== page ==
Each tablet canister 34 is arranged to receive a stack of appropriately sized tablets and is designed so that the rectangular holes 46 expose the lowermost tablet(s) to chamber 62. The number, size, shape and location of the aforedescribed openings in canister 34 may vary, depending on the size of the feeder, the delivery rate and concentration of the solution produced by the feeder, and other such criteria.
FIG. 3 illustrates the cyclonic flow of liquid within chamber 62 when substantially flooded. Cyclonic flow is introduced through tangential inlet 24, as represented by arrow 65, and provides a turbulent flow past the exposed lowermost tablet(s) in each tablet canister 34. The cyclonic flow continues up through chamber 62, around and about the exterior of canisters 34 and out of the substantially flooded chamber 62 through overflow standpipe outlet opening 22. The cyclonic flow provides a self-cleaning action to the chamber of chemical feeder 2 of the present invention. The cyclonic flow pattern, schematically illustrated in FIG. 3 by bold arcuate arrow lines 68, minimizes, and preferably prevents substantially, the build up of chemical residue within chemical feeder 2. As discussed above, tablet canisters 34 are designed to preferably only expose the exterior, e.g., bottom and sides, of the lowermost solid chemical treating agent, e.g., tablets, within tablet canister 34 to the turbulent flow introduced by tangential inlet 24.
Chemical feeder 2 can be connected to a source of fluid, e.g., a pressurized aqueous stream, through tangential inlet 24, by means of a suitable conduit, not shown. Further, outlet fitting 16 may be connected to a suitable conduit, not 5 shown, through which a liquid stream having chemical treating agent dissolved therein may be transported to a point of use, e.g., a swimming pool or reservoir. Inlet 24 and outlet fitting 16 may be provided with threaded portions or other conventional connecting means, e.g., quick-release fittings, to provide connections to associated conduits.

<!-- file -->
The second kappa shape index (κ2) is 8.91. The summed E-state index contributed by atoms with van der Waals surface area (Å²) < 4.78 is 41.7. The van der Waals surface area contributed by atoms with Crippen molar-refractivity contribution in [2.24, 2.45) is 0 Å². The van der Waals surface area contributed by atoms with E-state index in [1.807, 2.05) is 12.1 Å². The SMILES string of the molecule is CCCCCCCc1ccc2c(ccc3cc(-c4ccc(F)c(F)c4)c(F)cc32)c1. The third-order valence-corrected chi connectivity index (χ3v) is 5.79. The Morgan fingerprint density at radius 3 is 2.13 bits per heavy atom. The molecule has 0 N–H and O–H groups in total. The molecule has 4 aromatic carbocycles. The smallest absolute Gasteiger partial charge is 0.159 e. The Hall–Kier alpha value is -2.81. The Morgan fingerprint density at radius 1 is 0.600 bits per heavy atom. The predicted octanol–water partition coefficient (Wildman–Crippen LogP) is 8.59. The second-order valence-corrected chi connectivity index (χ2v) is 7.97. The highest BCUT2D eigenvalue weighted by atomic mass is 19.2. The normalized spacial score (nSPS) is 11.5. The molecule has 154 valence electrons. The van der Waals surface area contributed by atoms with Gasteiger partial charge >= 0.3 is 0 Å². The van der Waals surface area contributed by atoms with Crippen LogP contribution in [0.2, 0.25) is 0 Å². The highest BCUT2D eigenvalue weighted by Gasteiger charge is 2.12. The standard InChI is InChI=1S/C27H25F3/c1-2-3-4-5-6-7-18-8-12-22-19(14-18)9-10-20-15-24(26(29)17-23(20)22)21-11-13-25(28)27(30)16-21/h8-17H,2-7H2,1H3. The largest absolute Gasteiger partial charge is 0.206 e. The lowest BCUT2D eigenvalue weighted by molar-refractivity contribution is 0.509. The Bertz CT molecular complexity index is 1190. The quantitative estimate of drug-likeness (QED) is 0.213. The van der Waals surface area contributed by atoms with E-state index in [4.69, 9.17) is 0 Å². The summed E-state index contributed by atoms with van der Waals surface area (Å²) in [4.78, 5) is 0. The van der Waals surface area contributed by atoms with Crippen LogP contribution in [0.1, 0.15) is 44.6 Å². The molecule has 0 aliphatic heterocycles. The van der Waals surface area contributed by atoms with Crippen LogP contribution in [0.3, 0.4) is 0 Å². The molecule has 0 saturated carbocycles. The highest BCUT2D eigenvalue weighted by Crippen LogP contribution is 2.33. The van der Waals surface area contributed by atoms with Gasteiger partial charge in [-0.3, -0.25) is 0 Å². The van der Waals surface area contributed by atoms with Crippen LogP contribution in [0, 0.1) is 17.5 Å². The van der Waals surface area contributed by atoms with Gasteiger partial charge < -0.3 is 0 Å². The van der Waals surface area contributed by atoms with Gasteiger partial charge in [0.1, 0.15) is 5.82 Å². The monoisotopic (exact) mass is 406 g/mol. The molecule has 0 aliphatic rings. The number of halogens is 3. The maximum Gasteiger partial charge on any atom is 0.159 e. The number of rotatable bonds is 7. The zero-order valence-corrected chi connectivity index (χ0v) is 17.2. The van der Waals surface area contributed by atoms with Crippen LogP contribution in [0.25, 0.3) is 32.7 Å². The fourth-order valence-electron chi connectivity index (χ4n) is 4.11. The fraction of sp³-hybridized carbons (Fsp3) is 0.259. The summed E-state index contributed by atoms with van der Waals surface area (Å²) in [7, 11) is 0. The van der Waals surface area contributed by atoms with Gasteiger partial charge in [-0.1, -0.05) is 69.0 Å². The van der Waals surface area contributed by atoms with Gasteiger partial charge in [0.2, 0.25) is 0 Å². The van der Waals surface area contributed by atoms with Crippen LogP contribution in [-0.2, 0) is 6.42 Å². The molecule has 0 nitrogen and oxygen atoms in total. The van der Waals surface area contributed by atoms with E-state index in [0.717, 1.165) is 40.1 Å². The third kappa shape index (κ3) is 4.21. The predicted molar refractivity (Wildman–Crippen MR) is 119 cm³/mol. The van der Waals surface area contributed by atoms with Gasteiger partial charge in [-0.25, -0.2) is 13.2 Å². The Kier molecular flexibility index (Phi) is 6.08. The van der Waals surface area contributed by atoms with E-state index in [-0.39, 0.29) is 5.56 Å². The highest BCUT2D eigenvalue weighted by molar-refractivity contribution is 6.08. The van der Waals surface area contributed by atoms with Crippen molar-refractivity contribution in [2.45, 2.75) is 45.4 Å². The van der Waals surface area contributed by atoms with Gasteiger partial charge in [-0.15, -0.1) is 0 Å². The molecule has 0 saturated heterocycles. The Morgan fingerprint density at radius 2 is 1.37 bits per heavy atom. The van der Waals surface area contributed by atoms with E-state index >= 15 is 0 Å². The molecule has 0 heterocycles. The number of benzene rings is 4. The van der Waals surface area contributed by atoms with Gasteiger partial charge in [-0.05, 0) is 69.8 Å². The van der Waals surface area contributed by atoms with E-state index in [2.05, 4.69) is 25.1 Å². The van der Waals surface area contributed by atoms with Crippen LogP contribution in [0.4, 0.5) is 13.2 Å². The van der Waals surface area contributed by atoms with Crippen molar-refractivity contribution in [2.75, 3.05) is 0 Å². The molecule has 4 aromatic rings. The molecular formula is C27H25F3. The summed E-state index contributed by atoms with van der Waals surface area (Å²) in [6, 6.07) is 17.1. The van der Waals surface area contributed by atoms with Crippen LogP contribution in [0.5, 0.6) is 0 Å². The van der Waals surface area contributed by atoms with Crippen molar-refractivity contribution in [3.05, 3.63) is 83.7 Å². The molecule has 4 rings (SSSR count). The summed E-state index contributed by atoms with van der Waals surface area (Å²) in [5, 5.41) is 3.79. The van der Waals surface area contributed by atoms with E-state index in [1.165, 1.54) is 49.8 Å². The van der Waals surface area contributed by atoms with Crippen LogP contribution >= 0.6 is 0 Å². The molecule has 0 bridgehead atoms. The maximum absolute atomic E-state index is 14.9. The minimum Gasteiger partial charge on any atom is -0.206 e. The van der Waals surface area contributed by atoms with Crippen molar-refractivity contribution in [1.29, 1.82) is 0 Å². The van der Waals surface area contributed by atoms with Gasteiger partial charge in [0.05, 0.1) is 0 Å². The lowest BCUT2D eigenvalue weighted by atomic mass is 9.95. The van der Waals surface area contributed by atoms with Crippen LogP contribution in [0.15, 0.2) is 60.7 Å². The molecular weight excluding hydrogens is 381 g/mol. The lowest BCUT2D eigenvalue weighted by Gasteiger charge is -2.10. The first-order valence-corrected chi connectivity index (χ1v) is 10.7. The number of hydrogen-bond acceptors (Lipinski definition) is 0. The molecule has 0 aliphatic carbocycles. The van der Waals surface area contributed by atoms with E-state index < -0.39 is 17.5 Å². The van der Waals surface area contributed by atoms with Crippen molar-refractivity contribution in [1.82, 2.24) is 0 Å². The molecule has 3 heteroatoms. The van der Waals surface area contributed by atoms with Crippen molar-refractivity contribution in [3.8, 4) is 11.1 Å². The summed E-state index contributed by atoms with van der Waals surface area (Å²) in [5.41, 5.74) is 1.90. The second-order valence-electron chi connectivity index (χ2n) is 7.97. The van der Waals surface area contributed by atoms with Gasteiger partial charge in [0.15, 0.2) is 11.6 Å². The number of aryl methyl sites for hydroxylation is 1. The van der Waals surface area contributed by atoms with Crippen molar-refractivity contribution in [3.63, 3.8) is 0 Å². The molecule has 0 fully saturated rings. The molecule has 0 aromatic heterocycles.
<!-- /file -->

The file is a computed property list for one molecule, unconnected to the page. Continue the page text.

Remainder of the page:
In an embodiment of the operation of chemical feeder 2, canisters 34 are filled with tablets of solid chemical treating agent and the canisters placed in support plate 32. The entire assembled canister bundle 5 is inserted within chamber 62 such that overflow standpipe 20 extends through central hole 40 of support plate 32. Lid 26 is attached to clamping ring 27, and tangential inlet 24 connected to a source of liquid, e.g., water. The liquid is introduced tangentially, and preferably under pressure, into chamber 62, thereby creating cyclonic flow of the liquid and causing the liquid to contact the exposed lowermost tablet(s) within canister(s) 34. The tablets are dissolved in the liquid which rises within chamber 62 and passes through flow holes 38 onto surface 59 of canister support plate 32. A liquid solution of dissolved chemical treating agent flows into overflow standpipe 20 through overflow standpipe opening 22, and from there exits the feeder through outlet opening 18 from whence it can be forwarded to a point of use, e.g., a swimming pool, through a suitable conduit, not shown.
Chemical feeder 2 and its various components may be fabricated from any suitable material or combination of materials that are chemically and corrosion resistant to the solid chemical treating agent used, examples of which include, but are not limited to, polyethylene, ABS (acrylonitrile-butadiene-styrene resin), fiberglass reinforced resins, polystyrene, polypropylene, poly(vinyl chloride), chlorinated poly(vinyl chloride) or any other appropriate material(s) that is chemically resistant to the solid chemical being dispensed, e.g., a sanitizing agent such as calcium hypochlorite. Other materials such as stainless steel may also be used, but the use of such material would result in a substantial increase in cost. In a preferred embodiment, the feeder is fabricated from poly(vinyl chloride) (PVC), which is generally chemically resistant to water sanitizing chemicals, such as calcium hypochlorite. Plastic parts of the feeder may be fabricated by art-recognized methods including, for example, injection or rotation molding.
When constructed of plastic resin material, the various parts of the feeder may be joined by solvent or heat welding or by threading. The inlet and outlet conduits may also be joined to the feeder by the use of conventional bulkhead fittings. If a metal, such as stainless steel is used, conventional welding of the parts may be used to fabricate the feeder. Alternatively, the various parts of the feeder may be joined by conventional threaded bolts and appropriate gasketing to insure that the feeder is sealed, e.g., water-tight.